In fact, we would still be a large and powerful nation-state with a host of internal and external problems. An immigration and drug crisis on our southern border, soaring health-care costs, a weakening education system, an aging population, an aging infrastructure, an unending recession -- none of these are likely to go away soon, nor are any of them likely to be tackled in a serious or successful way as long as we continue to spend our wealth on armies, weapons, wars, global garrisons, and bribes for petty dictators.

Even without our interference, the Middle East would continue to export oil, and if China has been buying up an ever larger share of what remains underground in those lands, perhaps that should spur us into conserving more and moving more rapidly into the field of alternative energies.

Rising Power

Meanwhile, whether we dismantle our empire or not, China will become (if it isn't already) the world's next superpower. It, too, faces a host of internal problems, including many of the same ones we have. However, it has a booming economy, a favorable balance of payments vis-à-vis much of the rest of the world (particularly the U.S., which is currently running an annual trade deficit with China of $227 billion), and a government and population determined to develop the country into a powerful, economically dominant nation-state.

Fifty years ago, when I began my academic career as a scholar of China and Japan, I was fascinated by the modern history of both countries. My first book dealt with the way the Japanese invasion of China in the 1930s spurred Mao Zedong and the Chinese Communist Party he headed on a trajectory to power, thanks to its nationalist resistance to that foreign invader. Incidentally, it is not difficult to find many examples of this process in which a domestic political group gains power because it champions resistance to foreign troops.  In the immediate post-WWII period, it occurred in Vietnam, Indonesia, and Malaysia; with the collapse of the Soviet Union in 1991, all over Eastern Europe; and today, it is surely occurring in Afghanistan and probably in Iraq as well.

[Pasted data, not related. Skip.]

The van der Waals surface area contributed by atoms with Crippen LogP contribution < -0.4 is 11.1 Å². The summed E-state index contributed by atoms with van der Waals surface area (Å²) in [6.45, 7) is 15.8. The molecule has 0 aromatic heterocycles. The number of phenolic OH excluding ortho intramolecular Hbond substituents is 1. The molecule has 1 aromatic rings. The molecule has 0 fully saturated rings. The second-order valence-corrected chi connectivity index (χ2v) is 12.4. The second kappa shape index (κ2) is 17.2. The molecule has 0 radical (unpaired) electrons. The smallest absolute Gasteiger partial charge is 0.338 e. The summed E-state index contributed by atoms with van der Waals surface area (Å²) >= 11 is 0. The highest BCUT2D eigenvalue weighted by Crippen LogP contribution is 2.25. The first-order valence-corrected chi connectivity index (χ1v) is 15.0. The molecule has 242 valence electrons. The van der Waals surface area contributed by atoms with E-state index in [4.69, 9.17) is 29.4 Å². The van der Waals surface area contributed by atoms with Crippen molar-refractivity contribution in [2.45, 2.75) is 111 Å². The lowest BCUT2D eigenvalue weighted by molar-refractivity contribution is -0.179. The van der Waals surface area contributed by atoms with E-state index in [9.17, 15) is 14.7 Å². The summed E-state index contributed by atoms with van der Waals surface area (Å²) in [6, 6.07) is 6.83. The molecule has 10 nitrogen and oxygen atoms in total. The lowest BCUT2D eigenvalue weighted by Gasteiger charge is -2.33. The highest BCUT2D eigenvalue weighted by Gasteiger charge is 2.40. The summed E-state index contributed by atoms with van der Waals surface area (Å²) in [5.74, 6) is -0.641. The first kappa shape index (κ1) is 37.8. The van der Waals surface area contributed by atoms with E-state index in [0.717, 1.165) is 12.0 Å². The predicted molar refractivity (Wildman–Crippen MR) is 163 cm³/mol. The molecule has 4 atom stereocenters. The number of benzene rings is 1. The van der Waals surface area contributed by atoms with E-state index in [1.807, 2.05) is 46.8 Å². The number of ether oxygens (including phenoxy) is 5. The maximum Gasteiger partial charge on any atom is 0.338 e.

Once the Cultural Revolution began in China in 1966, I temporarily lost interest in studying the country. I thought I knew where that disastrous internal upheaval was taking China and so turned back to Japan, which by then was well launched on its amazing recovery from World War II, thanks to state-guided, but not state-owned, economic growth.

This pattern of economic development, sometimes called the "developmental state," differed fundamentally from both Soviet-type control of the economy and the laissez-faire approach of the U.S.  Despite Japan's success, by the 1990s its increasingly sclerotic bureaucracy had led the country into a prolonged period of deflation and stagnation.  Meanwhile, post-U.S.S.R. Russia, briefly in thrall to U.S. economic advice, fell captive to rapacious oligarchs who dismantled the command economy only to enrich themselves.

In China, Communist Party leader Deng Xiaoping and his successors were able to watch developments in Japan and Russia, learning from them both.  They have clearly adopted effective aspects of both systems for their economy and society. With a modicum of luck, economic and otherwise, and a continuation of its present well-informed, rational leadership, China should continue to prosper without either threatening its neighbors or the United States.

To imagine that China might want to start a war with the U.S. -- even over an issue as deeply emotional as the ultimate political status of Taiwan -- would mean projecting a very different path for that country than the one it is currently embarked on.

Lowering the Flag on the American Century

Thirty-five years from now, America's official century of being top dog (1945-2045) will have come to an end; its time may, in fact, be running out right now. We are likely to begin to look ever more like a giant version of England at the end of its imperial run, as we come face-to-face with, if not necessarily to terms with, our aging infrastructure, declining international clout, and sagging economy. It may, for all we know, still be Hollywood's century decades from now, and so we may still make waves on the cultural scene, just as Britain did in the 1960s with the Beatles and Twiggy. Tourists will undoubtedly still visit some of our natural wonders and perhaps a few of our less scruffy cities, partly because the dollar-exchange rate is likely to be in their favor.